As I’m sure you’re all aware, there was another vulnerability advertised to the general public over the Christmas new year period, and if you’ve been following the details, the patches to fix this specific vulnerability have been recalled. The advice from Intel and other vendors currently is, “don’t deploy the patch as it can cause system instability and in some circumstances cause data loss or corruption”. Good stuff!
Protecting against vulnerabilities like this and many other security threats is a multi-layered approach, if you’ve got these layers of protection in place, then the risk of your computers being impacted by any of these vulnerabilities is greatly reduced.
Removing Admin rights
First and foremost, to protect your network and computers, you should be granting user’s with sufficient rights to do their job, nothing more. In our opinion, users very rarely need Administrative rights over a computer. Users in an Enterprise environment shouldn’t be installing software as they please, not only does this prevent system changes from being made, intentionally or otherwise, it also allows the IT department to maintain control of your software licensing.
One issue we tend to face when suggesting or implementing the removal of Admin rights, tend to be those joyful applications that sing out in protest. Most of these well written applications may simply require write access to the local machine registry hive, or write access to the application install location. You can use tools such as ‘Process Monitor’, system instability can in some circumstances cause data loss or corruption troubleshoot these applications and then granting the users write access to the require locations. This is far more secure than granting blanket Admin rights of the entire computer, or computer fleet!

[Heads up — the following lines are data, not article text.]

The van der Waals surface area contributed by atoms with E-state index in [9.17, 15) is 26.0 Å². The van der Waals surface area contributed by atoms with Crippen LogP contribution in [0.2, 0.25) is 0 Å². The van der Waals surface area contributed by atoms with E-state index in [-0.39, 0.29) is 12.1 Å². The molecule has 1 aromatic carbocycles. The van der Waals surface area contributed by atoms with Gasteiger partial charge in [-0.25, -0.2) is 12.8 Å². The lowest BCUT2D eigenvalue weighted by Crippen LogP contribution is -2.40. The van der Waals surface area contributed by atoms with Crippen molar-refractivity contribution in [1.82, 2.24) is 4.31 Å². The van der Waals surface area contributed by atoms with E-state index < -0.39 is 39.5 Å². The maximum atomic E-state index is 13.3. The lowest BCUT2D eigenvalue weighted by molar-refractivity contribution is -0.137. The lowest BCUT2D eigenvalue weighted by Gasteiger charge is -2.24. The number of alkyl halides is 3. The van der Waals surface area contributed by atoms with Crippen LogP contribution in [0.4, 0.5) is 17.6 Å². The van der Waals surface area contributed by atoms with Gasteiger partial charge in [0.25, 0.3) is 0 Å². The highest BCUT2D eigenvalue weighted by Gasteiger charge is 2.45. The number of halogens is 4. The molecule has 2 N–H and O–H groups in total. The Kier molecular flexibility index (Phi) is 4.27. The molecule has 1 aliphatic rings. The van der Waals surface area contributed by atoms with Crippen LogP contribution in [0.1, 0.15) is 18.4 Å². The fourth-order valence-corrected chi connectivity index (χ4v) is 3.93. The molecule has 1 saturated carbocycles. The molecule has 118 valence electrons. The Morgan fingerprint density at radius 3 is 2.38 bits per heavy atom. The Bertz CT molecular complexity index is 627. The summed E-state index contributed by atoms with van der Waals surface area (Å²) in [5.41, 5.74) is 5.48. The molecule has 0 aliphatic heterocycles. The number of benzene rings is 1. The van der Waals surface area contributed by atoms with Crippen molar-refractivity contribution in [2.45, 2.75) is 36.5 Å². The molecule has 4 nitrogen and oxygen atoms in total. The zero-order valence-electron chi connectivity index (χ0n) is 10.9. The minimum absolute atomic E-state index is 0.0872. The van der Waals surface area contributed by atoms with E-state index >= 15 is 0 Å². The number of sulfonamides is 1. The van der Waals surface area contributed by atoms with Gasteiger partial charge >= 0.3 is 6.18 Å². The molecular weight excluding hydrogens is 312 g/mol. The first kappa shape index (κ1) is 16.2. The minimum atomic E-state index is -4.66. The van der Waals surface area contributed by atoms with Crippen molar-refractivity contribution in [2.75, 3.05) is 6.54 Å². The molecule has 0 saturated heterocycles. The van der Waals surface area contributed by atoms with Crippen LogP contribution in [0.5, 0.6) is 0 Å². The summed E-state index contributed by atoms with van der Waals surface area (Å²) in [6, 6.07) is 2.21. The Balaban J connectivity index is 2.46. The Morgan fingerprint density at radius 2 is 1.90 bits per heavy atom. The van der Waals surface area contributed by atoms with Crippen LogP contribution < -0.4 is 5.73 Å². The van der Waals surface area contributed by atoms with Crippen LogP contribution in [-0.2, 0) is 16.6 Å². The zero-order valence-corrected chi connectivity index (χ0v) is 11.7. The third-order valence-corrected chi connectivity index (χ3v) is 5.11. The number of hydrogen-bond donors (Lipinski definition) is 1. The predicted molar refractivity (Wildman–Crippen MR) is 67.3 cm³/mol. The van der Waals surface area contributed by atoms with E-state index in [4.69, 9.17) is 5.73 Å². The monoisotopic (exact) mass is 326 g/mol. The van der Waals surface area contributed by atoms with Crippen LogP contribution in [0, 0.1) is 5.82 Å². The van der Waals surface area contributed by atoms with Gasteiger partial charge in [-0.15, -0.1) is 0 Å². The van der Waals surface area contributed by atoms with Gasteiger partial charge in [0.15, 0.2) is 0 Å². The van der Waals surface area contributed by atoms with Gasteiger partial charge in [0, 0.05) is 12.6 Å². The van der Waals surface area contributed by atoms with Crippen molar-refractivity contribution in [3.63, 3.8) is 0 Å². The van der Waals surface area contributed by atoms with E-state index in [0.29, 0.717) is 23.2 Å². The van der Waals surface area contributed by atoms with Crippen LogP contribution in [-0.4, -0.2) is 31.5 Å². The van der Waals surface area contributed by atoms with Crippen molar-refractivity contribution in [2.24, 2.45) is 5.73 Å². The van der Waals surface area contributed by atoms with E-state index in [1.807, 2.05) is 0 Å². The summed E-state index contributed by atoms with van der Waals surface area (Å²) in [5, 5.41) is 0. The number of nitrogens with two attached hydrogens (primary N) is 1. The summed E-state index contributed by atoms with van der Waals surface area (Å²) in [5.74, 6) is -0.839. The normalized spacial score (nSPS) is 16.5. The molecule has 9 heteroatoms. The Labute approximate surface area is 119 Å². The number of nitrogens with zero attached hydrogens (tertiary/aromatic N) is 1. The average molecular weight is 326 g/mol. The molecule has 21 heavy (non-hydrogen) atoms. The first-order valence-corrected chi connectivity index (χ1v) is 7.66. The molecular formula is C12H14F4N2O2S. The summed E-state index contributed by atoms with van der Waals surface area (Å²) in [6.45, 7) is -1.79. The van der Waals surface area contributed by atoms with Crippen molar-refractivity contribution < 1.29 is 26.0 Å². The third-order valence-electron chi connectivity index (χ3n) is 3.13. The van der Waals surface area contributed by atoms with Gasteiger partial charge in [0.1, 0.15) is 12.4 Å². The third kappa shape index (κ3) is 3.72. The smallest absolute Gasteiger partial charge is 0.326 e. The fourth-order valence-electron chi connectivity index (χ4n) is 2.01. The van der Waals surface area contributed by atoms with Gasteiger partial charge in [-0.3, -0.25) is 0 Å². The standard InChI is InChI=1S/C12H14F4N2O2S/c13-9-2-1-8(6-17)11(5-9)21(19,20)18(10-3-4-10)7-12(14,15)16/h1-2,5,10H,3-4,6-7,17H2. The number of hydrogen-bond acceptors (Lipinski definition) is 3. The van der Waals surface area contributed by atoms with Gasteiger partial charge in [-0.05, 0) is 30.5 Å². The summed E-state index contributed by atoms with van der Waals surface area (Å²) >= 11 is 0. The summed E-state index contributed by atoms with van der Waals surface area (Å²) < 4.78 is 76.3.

Not all vulnerabilities or malicious code require administrative access, a user accidentally running a crypto locker application will cause more than enough headaches when all the network shares they have access to become encrypted. This is where Application whitelisting comes in. Using Group Policies AppLocker we can ensure that only authorised applications (e.g. programs, software libraries, scripts and installers) can be executed. The default rules you can create with AppLocker, allow applications installed in the ‘Program Files’ and Windows directories to run without hindrance. You can then extend these rules to allow additional applications to run as needed for your environment, and as you’ve removed Admin rights from your users, they wont have write access to these locations.
By far the most common distribution of malware I’ve experienced has been via E-mail attachments. I’m sure, like me, you’ve lost count of the number of times you’ve told friends, family, users, don’t open emails or attachments you don’t know, but let’s face it, that’s a losing battle, especially when one of these people get infected, and then start sending out emails unknowing to their address list containing a malicious payload. Most malware I’ve seen attached to emails has been either
an executable or script directly attached to an email, or in a zip file attachment, there are very few reasons a standard user would be sending these types of attachments via email, I’d even argue that IT users should also be using alternative methods for transferring these files. It may simply be a case of changing the script file extension to txt, which then at least requires the users interaction before it will run. In the enterprise environment, I strongly suggest setting up rules in your email system to block or quarantine any email with an executable attachment (including scripts) or any zip file attachments that include executable files.
If you’d like any assistance or guidance in implementing any of these measures in your environment, feel free to contact us, we’d be happy to help.